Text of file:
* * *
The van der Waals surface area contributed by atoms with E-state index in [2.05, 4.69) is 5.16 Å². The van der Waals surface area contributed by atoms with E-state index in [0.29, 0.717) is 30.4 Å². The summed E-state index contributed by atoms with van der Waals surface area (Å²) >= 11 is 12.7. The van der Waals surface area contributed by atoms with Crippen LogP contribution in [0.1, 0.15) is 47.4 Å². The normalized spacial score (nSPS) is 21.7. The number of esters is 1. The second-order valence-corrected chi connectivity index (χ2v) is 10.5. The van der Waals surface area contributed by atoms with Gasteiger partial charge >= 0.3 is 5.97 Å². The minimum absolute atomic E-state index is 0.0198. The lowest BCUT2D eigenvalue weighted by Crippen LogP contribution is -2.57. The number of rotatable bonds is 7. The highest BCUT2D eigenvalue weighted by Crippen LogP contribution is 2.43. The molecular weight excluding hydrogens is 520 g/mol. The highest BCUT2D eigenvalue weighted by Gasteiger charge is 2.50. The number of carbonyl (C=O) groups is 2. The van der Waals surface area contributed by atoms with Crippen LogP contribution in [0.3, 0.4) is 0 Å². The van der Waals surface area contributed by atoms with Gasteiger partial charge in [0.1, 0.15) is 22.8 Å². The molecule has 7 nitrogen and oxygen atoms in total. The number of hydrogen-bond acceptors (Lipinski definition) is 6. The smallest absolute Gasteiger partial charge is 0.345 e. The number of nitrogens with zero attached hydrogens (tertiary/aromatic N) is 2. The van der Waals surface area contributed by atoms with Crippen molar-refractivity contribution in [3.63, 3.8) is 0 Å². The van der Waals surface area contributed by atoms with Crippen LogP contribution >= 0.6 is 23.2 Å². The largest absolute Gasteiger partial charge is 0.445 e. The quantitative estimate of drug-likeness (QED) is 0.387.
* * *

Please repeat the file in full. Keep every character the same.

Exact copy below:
The van der Waals surface area contributed by atoms with E-state index in [2.05, 4.69) is 5.16 Å². The van der Waals surface area contributed by atoms with E-state index in [0.29, 0.717) is 30.4 Å². The summed E-state index contributed by atoms with van der Waals surface area (Å²) >= 11 is 12.7. The van der Waals surface area contributed by atoms with Crippen LogP contribution in [0.1, 0.15) is 47.4 Å². The normalized spacial score (nSPS) is 21.7. The number of esters is 1. The second-order valence-corrected chi connectivity index (χ2v) is 10.5. The van der Waals surface area contributed by atoms with Gasteiger partial charge >= 0.3 is 5.97 Å². The minimum absolute atomic E-state index is 0.0198. The lowest BCUT2D eigenvalue weighted by Crippen LogP contribution is -2.57. The number of rotatable bonds is 7. The highest BCUT2D eigenvalue weighted by Crippen LogP contribution is 2.43. The molecular weight excluding hydrogens is 520 g/mol. The highest BCUT2D eigenvalue weighted by Gasteiger charge is 2.50. The number of carbonyl (C=O) groups is 2. The van der Waals surface area contributed by atoms with Crippen LogP contribution in [0.3, 0.4) is 0 Å². The van der Waals surface area contributed by atoms with Gasteiger partial charge in [0.1, 0.15) is 22.8 Å². The molecule has 7 nitrogen and oxygen atoms in total. The number of hydrogen-bond acceptors (Lipinski definition) is 6. The smallest absolute Gasteiger partial charge is 0.345 e. The number of nitrogens with zero attached hydrogens (tertiary/aromatic N) is 2. The van der Waals surface area contributed by atoms with Crippen molar-refractivity contribution in [3.63, 3.8) is 0 Å². The van der Waals surface area contributed by atoms with Crippen LogP contribution >= 0.6 is 23.2 Å². The largest absolute Gasteiger partial charge is 0.445 e. The quantitative estimate of drug-likeness (QED) is 0.387.